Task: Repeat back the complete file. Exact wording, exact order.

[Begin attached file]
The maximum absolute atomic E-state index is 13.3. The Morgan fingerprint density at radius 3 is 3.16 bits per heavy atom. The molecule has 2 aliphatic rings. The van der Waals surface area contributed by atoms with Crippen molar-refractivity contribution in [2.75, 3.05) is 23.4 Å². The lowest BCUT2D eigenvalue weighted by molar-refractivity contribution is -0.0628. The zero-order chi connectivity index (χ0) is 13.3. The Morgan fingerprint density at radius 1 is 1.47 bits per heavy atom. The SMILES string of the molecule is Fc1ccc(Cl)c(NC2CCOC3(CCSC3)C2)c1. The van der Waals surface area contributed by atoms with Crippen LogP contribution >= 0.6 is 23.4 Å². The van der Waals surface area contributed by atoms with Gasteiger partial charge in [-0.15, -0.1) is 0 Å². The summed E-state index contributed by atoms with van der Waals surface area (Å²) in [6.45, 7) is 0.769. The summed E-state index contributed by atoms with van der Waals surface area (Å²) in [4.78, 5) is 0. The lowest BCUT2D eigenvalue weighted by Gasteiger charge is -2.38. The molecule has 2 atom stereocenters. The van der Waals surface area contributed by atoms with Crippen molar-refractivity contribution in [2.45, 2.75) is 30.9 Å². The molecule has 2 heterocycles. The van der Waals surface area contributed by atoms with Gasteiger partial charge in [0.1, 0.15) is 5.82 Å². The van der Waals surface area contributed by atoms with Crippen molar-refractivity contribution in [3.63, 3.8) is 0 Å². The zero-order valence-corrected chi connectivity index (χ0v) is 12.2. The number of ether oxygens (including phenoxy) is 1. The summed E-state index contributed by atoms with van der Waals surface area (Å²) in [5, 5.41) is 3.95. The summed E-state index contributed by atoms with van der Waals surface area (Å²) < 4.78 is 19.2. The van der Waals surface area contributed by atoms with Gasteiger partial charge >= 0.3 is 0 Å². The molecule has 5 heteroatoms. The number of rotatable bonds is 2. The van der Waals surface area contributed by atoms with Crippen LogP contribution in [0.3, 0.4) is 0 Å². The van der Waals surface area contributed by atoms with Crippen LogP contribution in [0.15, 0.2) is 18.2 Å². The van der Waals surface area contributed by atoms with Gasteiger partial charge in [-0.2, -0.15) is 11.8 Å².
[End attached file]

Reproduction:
The maximum absolute atomic E-state index is 13.3. The Morgan fingerprint density at radius 3 is 3.16 bits per heavy atom. The molecule has 2 aliphatic rings. The van der Waals surface area contributed by atoms with Crippen molar-refractivity contribution in [2.75, 3.05) is 23.4 Å². The lowest BCUT2D eigenvalue weighted by molar-refractivity contribution is -0.0628. The zero-order chi connectivity index (χ0) is 13.3. The Morgan fingerprint density at radius 1 is 1.47 bits per heavy atom. The SMILES string of the molecule is Fc1ccc(Cl)c(NC2CCOC3(CCSC3)C2)c1. The van der Waals surface area contributed by atoms with Crippen LogP contribution >= 0.6 is 23.4 Å². The van der Waals surface area contributed by atoms with Gasteiger partial charge in [-0.15, -0.1) is 0 Å². The summed E-state index contributed by atoms with van der Waals surface area (Å²) in [6.45, 7) is 0.769. The summed E-state index contributed by atoms with van der Waals surface area (Å²) in [4.78, 5) is 0. The lowest BCUT2D eigenvalue weighted by Gasteiger charge is -2.38. The molecule has 2 atom stereocenters. The van der Waals surface area contributed by atoms with Crippen molar-refractivity contribution in [2.45, 2.75) is 30.9 Å². The molecule has 2 heterocycles. The van der Waals surface area contributed by atoms with Gasteiger partial charge in [0.1, 0.15) is 5.82 Å². The van der Waals surface area contributed by atoms with Crippen molar-refractivity contribution in [3.63, 3.8) is 0 Å². The zero-order valence-corrected chi connectivity index (χ0v) is 12.2. The number of ether oxygens (including phenoxy) is 1. The summed E-state index contributed by atoms with van der Waals surface area (Å²) in [5, 5.41) is 3.95. The summed E-state index contributed by atoms with van der Waals surface area (Å²) < 4.78 is 19.2. The van der Waals surface area contributed by atoms with Gasteiger partial charge >= 0.3 is 0 Å². The molecule has 5 heteroatoms. The number of rotatable bonds is 2. The van der Waals surface area contributed by atoms with Crippen LogP contribution in [0.3, 0.4) is 0 Å². The van der Waals surface area contributed by atoms with Crippen LogP contribution in [0.15, 0.2) is 18.2 Å². The van der Waals surface area contributed by atoms with Gasteiger partial charge in [-0.2, -0.15) is 11.8 Å².